Masdar Puts Nearly Half of its Green Future in Emirati Control

Masdar, education, sustainable development, energy, environment, climateTwelve new UAE graduates have been employed to work with the Masdar Institute.

In 2010, Emiratis made up only 13% of their own country’s population. The oil industry and Dubai’s construction boom attracted millions of foreigners, including Indian laborers that just two years ago comprised a whopping 50% of the population, resulting in a tragic dilution of local culture and tradition.

In an interview last year, the Green Sheikh identified restoring the Emirati identity as an important priority and the Masdar Institute is leading the charge with Madeem – a sustainable, skill-based Emirazation Program.

Let’s get sustainable

Madeem means “sustainable” in Arabic and involves a strategic initiative led by the Masdar Institute to identify and empower talented members of the local population through a series of education and skill-building programs.

In 1975, only 54% of Emirati men and 31% of women were literate, but concerted educational programs have brought that number up to roughly 90% for both men and women. Now the goal is to ensure that Emirati nationals have the requisite skills to be given priority consideration for high-level jobs.

In part this is achieved through work-placements or summer school programs with participating universities, and Masdar offers a one year Fresh Graduate Program that allows students with strong academic records an opportunity to develop their professional skill set and gain working experience at the Masdar Institute.

As part of Madeem, Masdar recently hired 12 new UAE graduates, bringing the percentage of local talent in the independent learning institute to 43%. By the end of May, that number will rise to 46%, putting almost half of Masdar’s administrative and organizational success in the hands of local Emiratis.

Empowering the locals

The newly minted graduates signed their employment contracts in the presence of Dr Fred Moavenzadeh, President of Masdar Institute, and Hamza Kazim, Vice-President, Operations and Finance, and Dr Lamya Fawwaz, Executive Director, Public Affairs, Zawya reports.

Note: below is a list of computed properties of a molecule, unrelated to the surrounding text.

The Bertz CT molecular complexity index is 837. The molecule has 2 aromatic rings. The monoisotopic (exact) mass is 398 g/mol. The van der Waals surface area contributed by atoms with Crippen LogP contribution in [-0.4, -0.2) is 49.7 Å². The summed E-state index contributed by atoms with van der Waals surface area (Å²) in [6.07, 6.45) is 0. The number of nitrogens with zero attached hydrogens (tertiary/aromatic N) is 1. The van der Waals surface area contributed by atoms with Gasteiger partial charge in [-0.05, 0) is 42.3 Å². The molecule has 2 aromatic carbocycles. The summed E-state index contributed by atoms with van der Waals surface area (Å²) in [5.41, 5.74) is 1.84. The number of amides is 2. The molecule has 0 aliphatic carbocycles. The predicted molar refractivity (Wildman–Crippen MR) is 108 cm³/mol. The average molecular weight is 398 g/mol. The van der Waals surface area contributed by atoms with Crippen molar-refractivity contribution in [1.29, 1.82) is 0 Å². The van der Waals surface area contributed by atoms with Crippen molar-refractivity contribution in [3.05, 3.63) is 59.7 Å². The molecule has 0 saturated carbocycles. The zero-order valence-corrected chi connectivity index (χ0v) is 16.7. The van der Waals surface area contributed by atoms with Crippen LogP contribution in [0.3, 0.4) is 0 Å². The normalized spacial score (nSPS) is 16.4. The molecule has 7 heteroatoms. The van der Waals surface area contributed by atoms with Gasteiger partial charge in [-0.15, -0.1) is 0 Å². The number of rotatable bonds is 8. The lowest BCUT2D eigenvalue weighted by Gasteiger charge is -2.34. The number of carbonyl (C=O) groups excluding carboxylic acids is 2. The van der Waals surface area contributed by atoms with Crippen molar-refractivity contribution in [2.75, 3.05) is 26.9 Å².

On their first day of work, Sara Al MuhairiHuman Resources Director, Masdar Institute clarified the benefits and goals of Madeem:

Masdar Institute identifies talented and qualified UAE nationals and equips them with the right skill sets as part of its Emiratization process. The collaboration with MIT is only a manifestation of our objective to develop and nurture indigenous capabilities, and raise our benchmark for excellence. We are confident the new employees will make use of the available resources at Masdar Institute and chart their professional careers, while contributing to the country’s growth.

Masdar is particularly concerned with researching and developing sustainable solutions to energy, climate change and other environmental concerns, which means that by empowering more locals to pursue a higher level of education, the green future of Abu Dhabi in particular is put squarely in the hands of those who will be most affected.

:: Zawya

More on Masdar and Green Education:

Masdar Students Contemplate Earth’s Future En Route to Antartica

Exclusive: Masdar City Open House Photos

Masdar Visionary Tells the Untold Story

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